Even though he’d been here a few minutes, this house still felt more like a home than Mother’s had.

      Mama came back then, not with just one cookie like he’d expected, but with a whole plate of them, in all kinds of flavours. When she put them on the table in front of him, he pulled the plate closer, putting a whole cookie in his mouth as quickly as possible, so nobody could steal it away from him.

      “Hey, slow down there, Al.” she told him gently. “They’re not going anywhere.”

      Even so, he still put Ducky on the table, to keep any eye out for any greedy hands.

      Once every crumb had been swiped up, he found himself feeling very sleepy all of a sudden. Without thinking, he yawned. Then froze. Mother always told him how rude it was to yawn in front of people.

      “You tired, sweetie? I don’t blame you-you’ve had such a busy day. Would you like to see your brand new room?”

      “I won’t hafta share, will I?” he asked warily. Before, he’d always shared with his brothers. It had always been much too noisy for him to sleep.

      “Nope. You get it all to yourself. Come on, let’s go and take a look.”

      She showed him the staircase at the end of the hall. Mother’s stairs had been narrow and steep, easy to fall down, but these were wider, with a banister going right to the top. Even with his short legs, he was sure he could easily run up and down them. But now, he walked up slowly, holding Mama’s hand. Now that he’d found her, he wasn’t sure he ever wanted to let go.

      His new room came as a giant surprise: He had been expecting it to be small, with not much furniture, but instead, it was big. Mother had insisted he sleep in a poky little cot next to his brothers, but now, he had a huge bed, all to himself. It looked like it was made of chocolate. Mother certainly wouldn’t approve. But then, he reminded himself, he didn’t live with Mother anymore.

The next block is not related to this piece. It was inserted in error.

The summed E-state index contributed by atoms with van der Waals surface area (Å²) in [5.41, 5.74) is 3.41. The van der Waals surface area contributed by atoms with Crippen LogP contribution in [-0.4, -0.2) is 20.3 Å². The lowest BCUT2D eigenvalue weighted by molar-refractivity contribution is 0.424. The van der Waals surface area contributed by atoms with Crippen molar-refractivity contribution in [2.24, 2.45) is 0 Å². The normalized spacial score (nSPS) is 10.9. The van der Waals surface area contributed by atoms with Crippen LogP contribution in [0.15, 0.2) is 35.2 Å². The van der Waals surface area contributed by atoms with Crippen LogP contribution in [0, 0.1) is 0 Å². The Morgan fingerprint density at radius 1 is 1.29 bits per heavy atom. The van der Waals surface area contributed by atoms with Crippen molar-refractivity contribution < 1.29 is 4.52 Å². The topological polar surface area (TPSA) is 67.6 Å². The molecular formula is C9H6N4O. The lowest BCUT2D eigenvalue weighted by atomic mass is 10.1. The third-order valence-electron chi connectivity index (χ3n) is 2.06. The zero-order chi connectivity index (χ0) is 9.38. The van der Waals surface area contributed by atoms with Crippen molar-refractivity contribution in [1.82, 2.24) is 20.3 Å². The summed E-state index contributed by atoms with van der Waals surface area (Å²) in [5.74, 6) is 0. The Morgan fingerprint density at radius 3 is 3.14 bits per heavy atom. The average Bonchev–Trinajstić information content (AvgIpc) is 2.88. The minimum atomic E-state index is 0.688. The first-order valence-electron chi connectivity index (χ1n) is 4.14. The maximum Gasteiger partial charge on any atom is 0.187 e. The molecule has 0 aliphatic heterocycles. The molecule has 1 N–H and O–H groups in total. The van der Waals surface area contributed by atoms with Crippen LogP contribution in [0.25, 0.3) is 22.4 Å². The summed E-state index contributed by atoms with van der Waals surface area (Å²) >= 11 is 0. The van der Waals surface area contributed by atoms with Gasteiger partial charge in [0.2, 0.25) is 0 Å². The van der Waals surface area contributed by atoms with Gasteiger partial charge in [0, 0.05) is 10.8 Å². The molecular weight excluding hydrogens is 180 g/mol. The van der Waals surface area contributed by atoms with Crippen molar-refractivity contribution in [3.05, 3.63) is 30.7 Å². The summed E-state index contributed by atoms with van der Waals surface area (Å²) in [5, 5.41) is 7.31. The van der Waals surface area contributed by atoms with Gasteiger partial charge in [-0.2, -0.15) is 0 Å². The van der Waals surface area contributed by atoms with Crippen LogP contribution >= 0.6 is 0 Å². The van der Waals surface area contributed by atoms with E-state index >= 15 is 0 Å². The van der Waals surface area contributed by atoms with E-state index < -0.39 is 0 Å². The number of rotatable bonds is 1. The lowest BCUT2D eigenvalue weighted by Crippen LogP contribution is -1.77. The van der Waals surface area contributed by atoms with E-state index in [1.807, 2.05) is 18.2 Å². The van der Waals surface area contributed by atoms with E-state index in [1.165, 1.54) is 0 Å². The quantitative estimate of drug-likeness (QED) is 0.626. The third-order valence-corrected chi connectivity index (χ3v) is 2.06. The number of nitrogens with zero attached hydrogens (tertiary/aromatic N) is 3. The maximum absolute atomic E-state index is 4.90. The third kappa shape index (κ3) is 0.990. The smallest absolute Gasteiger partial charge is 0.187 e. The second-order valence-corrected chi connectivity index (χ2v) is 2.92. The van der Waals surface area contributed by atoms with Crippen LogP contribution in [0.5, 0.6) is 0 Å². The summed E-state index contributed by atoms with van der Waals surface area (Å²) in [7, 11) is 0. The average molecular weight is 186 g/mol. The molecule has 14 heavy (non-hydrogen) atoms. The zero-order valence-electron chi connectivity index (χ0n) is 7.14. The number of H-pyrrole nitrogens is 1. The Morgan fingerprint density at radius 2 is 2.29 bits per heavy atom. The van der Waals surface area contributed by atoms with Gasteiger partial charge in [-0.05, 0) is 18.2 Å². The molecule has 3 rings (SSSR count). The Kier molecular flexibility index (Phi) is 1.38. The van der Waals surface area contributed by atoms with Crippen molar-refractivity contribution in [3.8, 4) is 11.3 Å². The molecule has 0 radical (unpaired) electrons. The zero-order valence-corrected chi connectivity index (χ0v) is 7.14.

There were all sorts of interesting things in his room: His own little bookshelf, already full of picture books. They certainly wouldn’t be all torn up like the ones Mother had given him. Those had belonged to his brothers, but these were books he could call his own. In the corner, there was a pretty Spotted Rocking Uni, and a Bouncy Orange Ball. And at the end of his bed, there was a toybox with Duckies printed on it. He’d have to take a look inside tomorrow.

      He scrambled up onto the bed, burying himself in the soft bedclothes. Mama came over to sit beside him on the edge.

      “Are you comfy, sweetie?” she asked him.

      “Yes, Mama.” He replied, not feeling shy any more.

      “You get some sleep now, there’s a good boy.” She leant over to ruffle his hair. “We’ve got a big day tomorrow.”

      “Whatcha’ doin’ tomorrow?”

      Well ,I was thinking that we could get the garden sorted out. I had no idea of the state it would be in when I moved here a couple of months ago. And I’ll need your help deciding where to put your treehouse…”

      “My treehouse?!” he echoed.

      “I thought you might like to have somewhere you can play when you’re outside. Of course, I’m going to have to make sure there’s always somewhere up there with you.”

      “Wow…” he whispered, awe-struck. He’d never had his own place before.

      “Oh, and since it’s such a big job, maybe we could get some of the neighbourhood kids to help out? I’m sure they’ll be really excited to meet you and Ducky.” She grinned “But right now, it’s getting late, and we’ll need to get up early if we want to make some progress.”

      She bent down to give him a gentle hug. “Sweet dreams, Al. I love you.”

      “I love you too, Mama. You’re the greatest.”

      For the first time that day, Al smiled. He knew he was going to have some super great adventures here.

      “G’night, Ducky.” He whispered, clutching his best pal to his chest. “Tomorrow is gonna be the best day ever.”

      The End